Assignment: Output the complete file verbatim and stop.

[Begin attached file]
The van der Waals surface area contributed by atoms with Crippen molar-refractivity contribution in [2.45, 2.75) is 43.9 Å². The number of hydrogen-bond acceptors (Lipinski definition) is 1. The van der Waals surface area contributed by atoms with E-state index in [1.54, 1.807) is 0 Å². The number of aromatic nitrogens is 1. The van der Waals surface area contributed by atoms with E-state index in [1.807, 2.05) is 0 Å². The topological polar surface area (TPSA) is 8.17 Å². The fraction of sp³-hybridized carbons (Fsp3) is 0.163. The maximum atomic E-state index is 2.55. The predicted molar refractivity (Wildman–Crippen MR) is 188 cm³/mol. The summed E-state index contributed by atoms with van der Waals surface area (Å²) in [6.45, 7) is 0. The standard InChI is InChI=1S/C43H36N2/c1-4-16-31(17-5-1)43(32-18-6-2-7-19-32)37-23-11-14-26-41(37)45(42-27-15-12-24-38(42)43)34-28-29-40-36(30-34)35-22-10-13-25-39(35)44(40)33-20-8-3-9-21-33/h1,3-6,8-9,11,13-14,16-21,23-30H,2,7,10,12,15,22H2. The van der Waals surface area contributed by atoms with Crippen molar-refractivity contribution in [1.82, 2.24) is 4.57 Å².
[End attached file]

The van der Waals surface area contributed by atoms with Crippen molar-refractivity contribution in [2.45, 2.75) is 43.9 Å². The number of hydrogen-bond acceptors (Lipinski definition) is 1. The van der Waals surface area contributed by atoms with E-state index in [1.54, 1.807) is 0 Å². The number of aromatic nitrogens is 1. The van der Waals surface area contributed by atoms with E-state index in [1.807, 2.05) is 0 Å². The topological polar surface area (TPSA) is 8.17 Å². The fraction of sp³-hybridized carbons (Fsp3) is 0.163. The maximum atomic E-state index is 2.55. The predicted molar refractivity (Wildman–Crippen MR) is 188 cm³/mol. The summed E-state index contributed by atoms with van der Waals surface area (Å²) in [6.45, 7) is 0. The standard InChI is InChI=1S/C43H36N2/c1-4-16-31(17-5-1)43(32-18-6-2-7-19-32)37-23-11-14-26-41(37)45(42-27-15-12-24-38(42)43)34-28-29-40-36(30-34)35-22-10-13-25-39(35)44(40)33-20-8-3-9-21-33/h1,3-6,8-9,11,13-14,16-21,23-30H,2,7,10,12,15,22H2. The van der Waals surface area contributed by atoms with Crippen molar-refractivity contribution in [1.82, 2.24) is 4.57 Å².